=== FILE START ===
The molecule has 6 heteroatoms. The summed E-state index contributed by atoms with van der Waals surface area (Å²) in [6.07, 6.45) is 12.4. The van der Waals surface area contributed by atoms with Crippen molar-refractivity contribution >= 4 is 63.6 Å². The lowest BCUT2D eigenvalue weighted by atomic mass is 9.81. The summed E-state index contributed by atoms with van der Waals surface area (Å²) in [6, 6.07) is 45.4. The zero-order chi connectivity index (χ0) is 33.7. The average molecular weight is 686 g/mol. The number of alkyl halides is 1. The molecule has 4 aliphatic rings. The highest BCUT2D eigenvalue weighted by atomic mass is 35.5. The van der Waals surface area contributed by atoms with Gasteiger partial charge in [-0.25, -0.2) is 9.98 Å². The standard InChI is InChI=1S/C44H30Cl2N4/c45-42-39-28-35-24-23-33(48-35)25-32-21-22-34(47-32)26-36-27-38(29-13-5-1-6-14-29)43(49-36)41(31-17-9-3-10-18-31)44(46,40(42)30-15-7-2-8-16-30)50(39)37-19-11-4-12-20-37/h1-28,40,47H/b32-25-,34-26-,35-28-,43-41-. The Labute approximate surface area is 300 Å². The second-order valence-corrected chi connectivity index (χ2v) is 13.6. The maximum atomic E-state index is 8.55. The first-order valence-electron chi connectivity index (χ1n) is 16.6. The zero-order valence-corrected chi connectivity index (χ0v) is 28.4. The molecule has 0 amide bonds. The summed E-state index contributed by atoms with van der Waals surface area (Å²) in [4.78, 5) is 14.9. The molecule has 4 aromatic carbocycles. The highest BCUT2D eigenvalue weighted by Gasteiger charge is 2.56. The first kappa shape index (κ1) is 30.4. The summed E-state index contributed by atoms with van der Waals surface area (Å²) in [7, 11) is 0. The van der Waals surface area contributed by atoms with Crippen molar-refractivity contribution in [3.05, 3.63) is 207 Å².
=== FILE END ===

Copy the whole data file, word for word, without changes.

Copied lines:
The molecule has 6 heteroatoms. The summed E-state index contributed by atoms with van der Waals surface area (Å²) in [6.07, 6.45) is 12.4. The van der Waals surface area contributed by atoms with Crippen molar-refractivity contribution >= 4 is 63.6 Å². The lowest BCUT2D eigenvalue weighted by atomic mass is 9.81. The summed E-state index contributed by atoms with van der Waals surface area (Å²) in [6, 6.07) is 45.4. The zero-order chi connectivity index (χ0) is 33.7. The average molecular weight is 686 g/mol. The number of alkyl halides is 1. The molecule has 4 aliphatic rings. The highest BCUT2D eigenvalue weighted by atomic mass is 35.5. The van der Waals surface area contributed by atoms with Gasteiger partial charge in [-0.25, -0.2) is 9.98 Å². The standard InChI is InChI=1S/C44H30Cl2N4/c45-42-39-28-35-24-23-33(48-35)25-32-21-22-34(47-32)26-36-27-38(29-13-5-1-6-14-29)43(49-36)41(31-17-9-3-10-18-31)44(46,40(42)30-15-7-2-8-16-30)50(39)37-19-11-4-12-20-37/h1-28,40,47H/b32-25-,34-26-,35-28-,43-41-. The Labute approximate surface area is 300 Å². The second-order valence-corrected chi connectivity index (χ2v) is 13.6. The maximum atomic E-state index is 8.55. The first-order valence-electron chi connectivity index (χ1n) is 16.6. The zero-order valence-corrected chi connectivity index (χ0v) is 28.4. The molecule has 0 amide bonds. The summed E-state index contributed by atoms with van der Waals surface area (Å²) in [4.78, 5) is 14.9. The molecule has 4 aromatic carbocycles. The highest BCUT2D eigenvalue weighted by Gasteiger charge is 2.56. The first kappa shape index (κ1) is 30.4. The summed E-state index contributed by atoms with van der Waals surface area (Å²) in [7, 11) is 0. The van der Waals surface area contributed by atoms with Crippen molar-refractivity contribution in [3.05, 3.63) is 207 Å².